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Author: Bradford Lee Eden
Title: Geert Lovink's Uncanny Networks: Dialogues with the Virtual Intelligentsia
Publication info: Ann Arbor, MI: MPublishing, University of Michigan Library
December 2004

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Source: Geert Lovink's Uncanny Networks: Dialogues with the Virtual Intelligentsia
Bradford Lee Eden

vol. 7, no. 3, December 2004
Article Type: Book Review

Uncanny Networks: Dialogues with the Virtual Intelligentsia

Brad Eden, Ph.D.

Head, Web and Digitization Services
University of Nevada, Las Vegas Libraries

Geert Lovink. Uncanny Networks: Dialogues with the Virtual Intelligentsia. Cambridge, MA: MIT Press, 2002.

This book is a collection of thirty-five interviews that examine the various political, ideological, and theoretical opinions of significant media and cultural theorists, critics, artists, and philosophers from the past decade, on the topic of the blurring of distinctions between cultural theory and information. The interviewer, Geert Lovink, is a media theorist, former editor of the new media arts magazine Mediamatic, founder of Nettime mailing lists, the cofounder of the online community server Digital City, and the author of Dark Fiber: Tracking Critical Internet Culture (MIT Press, 2002).

According to the Foreword by Joel Slayton, the interview discourse can be roughly grouped into four overlapping ideas: 1) media theory and criticism; 2) sociology, economics, and cultural theory of digital computation, networks, and communications; 3) theoretical ontology relating to an architecture of media; and 4) new media art as information strategy. Topics discussed include cyberspace and the rise of nongovernmental organizations, digital aesthetics, corporate takeover of the Internet, sound art, virtual and urban spaces, navigating deep audio space, theory of the virtual class, European media philosophy, the storage of social movements, the Internet in Eastern Europe, hybrid identities, the mixing of old and new in India, Japanese techno tribes, and critical media studies in the Asia-Pacific, just to name a few.

For Lovink, interviews are imaginative texts creating global networked discourses between and among professions, cultures, and social groups. Most of the interviews were done online, allowing the participants to write responses to questions that have both depth and breadth, given that time periods of weeks and months passed before the entire interview with each participant was completed. Many of the interviewees are well-known and unknown artists, critics, theorists, and philosophers worldwide who are building and designing the content, interfaces, and architectures of new media.

After the Foreword, the book begins with an interesting self-interview of Geert Lovink himself. A quick snapshot of each interviewee and topics of discussion include:

  • Dietmar Kamper: disguised form of simulation and authenticity in cyberspace
  • Norbert Bolz: transformation of media theory into computational theory
  • Michael Heim: the implication of technological metaphysics
  • Slavoj Zizek: suspicion of multicultural, neutral, liberal attitudes surrounding nationalist madness
  • Arthur Kroker: virtual class as predatory capitalists and computer visionaries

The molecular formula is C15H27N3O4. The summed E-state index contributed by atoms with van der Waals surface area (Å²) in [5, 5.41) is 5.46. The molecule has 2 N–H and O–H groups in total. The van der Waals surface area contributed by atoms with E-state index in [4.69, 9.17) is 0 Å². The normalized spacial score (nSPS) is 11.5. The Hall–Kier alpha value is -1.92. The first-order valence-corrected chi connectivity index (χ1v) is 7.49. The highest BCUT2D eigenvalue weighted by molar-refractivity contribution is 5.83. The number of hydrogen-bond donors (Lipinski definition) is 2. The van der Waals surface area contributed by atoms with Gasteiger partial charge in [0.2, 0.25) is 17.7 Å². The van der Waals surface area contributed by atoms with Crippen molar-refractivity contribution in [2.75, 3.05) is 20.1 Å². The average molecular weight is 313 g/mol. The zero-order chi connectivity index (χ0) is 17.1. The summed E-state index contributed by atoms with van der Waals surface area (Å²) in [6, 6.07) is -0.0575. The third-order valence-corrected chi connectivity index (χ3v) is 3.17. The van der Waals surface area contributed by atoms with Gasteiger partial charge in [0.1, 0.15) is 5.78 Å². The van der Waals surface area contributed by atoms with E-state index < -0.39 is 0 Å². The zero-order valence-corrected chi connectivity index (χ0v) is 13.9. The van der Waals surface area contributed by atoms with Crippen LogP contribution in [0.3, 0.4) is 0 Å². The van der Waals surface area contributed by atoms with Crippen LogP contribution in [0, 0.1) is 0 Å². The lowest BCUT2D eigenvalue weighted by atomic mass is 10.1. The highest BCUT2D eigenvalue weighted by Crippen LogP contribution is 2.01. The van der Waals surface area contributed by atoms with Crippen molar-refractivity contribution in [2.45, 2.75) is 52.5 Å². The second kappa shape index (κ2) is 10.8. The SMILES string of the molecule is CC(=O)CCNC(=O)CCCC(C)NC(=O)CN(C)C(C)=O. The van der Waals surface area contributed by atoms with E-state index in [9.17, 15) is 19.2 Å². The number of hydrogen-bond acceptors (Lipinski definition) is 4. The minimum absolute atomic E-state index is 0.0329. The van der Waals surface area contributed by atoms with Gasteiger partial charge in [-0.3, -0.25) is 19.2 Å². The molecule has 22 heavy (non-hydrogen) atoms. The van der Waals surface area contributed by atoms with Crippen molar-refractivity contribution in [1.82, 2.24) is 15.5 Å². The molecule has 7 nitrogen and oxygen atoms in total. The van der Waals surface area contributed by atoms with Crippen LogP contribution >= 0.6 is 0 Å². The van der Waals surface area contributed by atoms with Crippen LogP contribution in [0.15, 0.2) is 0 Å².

• Luchezar Boyadjiev: financial sector as the avant-garde in artistic media strategy
  • Gayatri Spivak: ethics of choice between telematic culture and the reality of a developing state
  • Lev Manovich: digital modernism for a new era
  • Tjebbe van Tijen: dramatization of pluralistic social and historical information in artistic media strategy
  • Saskia Sassen: social and political differences between public and private digital space
  • Mark Dery: advocacy of a progressive pragmatic futurism in which critical resistance is more than just symbolic
  • Ravi Sundaram: alternative of a quotidian commodity culture centered on locality and neighborhood
  • Herbert I. Schiller: living in a period of innocence and bankruptcy of values
  • Kuan-Hsing Chen: media activism for the enabling of alternative critical cultures operating outside the boundaries and control of bourgeois democratization
  • Jonathan Peizer: justification for the collateral benefit of programs that address specific cultural needs, not open access for all
  • Bruno Latour: the hype surrounding speed, universality, openness, globalization, and immediacy
  • Edward Muka: the implosion of media in Albania and the implications of post neocolonialism
  • Hartmut Winkler: a revisionist media theory connected to social activities
  • Mike Davis: the militarization of space justified in terms of personal security
  • Marita Liulia: art in the age of the mobile phone
  • Thomas Keenan: relationship of media intervention and humanitarianism
  • Zina Kaye: audio freedom
  • Peter Lunenfeld: the symbiotic nature of art and economics
  • Mongrel: multiculturalism as stereotype in artistic media strategy
  • Boris Groys: the ontology of media theory
  • Toshiya Ueno: a dissident sociology of constructing a political practice
  • Janos Sugar: intermedia as the digital Bauhaus
  • Susan George: the out-of-control invention of financial instruments
  • Frank Hartmann: the need for a social context of philosophy
  • Rafael Lozano-Hemmer: real and virtual light of relational architecture
  • McKenzie Wark: the masses as fetish objects of communication professionals
  • Calin Dan: symbolic aspect of culture clashes
  • Paulina Borsook: values, ethics, and morality of Silicon Valley
  • Kodwo Eshun: "fluctuating bits" as Babelogue